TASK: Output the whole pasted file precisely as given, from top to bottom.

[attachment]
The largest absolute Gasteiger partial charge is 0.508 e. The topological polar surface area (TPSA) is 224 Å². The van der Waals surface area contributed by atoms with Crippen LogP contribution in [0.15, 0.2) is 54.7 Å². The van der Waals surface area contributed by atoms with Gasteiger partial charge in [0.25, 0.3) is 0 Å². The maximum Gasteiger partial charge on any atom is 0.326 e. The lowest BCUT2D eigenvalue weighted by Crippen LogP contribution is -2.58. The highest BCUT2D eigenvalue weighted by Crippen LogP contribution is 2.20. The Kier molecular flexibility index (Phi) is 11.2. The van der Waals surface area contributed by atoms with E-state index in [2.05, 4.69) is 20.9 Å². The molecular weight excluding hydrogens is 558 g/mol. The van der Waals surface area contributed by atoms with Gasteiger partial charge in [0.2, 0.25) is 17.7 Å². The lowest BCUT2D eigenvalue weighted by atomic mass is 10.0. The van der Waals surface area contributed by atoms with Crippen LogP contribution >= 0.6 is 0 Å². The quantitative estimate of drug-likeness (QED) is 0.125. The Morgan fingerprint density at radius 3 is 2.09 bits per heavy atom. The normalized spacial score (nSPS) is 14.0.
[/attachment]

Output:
The largest absolute Gasteiger partial charge is 0.508 e. The topological polar surface area (TPSA) is 224 Å². The van der Waals surface area contributed by atoms with Crippen LogP contribution in [0.15, 0.2) is 54.7 Å². The van der Waals surface area contributed by atoms with Gasteiger partial charge in [0.25, 0.3) is 0 Å². The maximum Gasteiger partial charge on any atom is 0.326 e. The lowest BCUT2D eigenvalue weighted by Crippen LogP contribution is -2.58. The highest BCUT2D eigenvalue weighted by Crippen LogP contribution is 2.20. The Kier molecular flexibility index (Phi) is 11.2. The van der Waals surface area contributed by atoms with E-state index in [2.05, 4.69) is 20.9 Å². The molecular weight excluding hydrogens is 558 g/mol. The van der Waals surface area contributed by atoms with Gasteiger partial charge in [0.2, 0.25) is 17.7 Å². The lowest BCUT2D eigenvalue weighted by atomic mass is 10.0. The van der Waals surface area contributed by atoms with Crippen LogP contribution >= 0.6 is 0 Å². The quantitative estimate of drug-likeness (QED) is 0.125. The Morgan fingerprint density at radius 3 is 2.09 bits per heavy atom. The normalized spacial score (nSPS) is 14.0.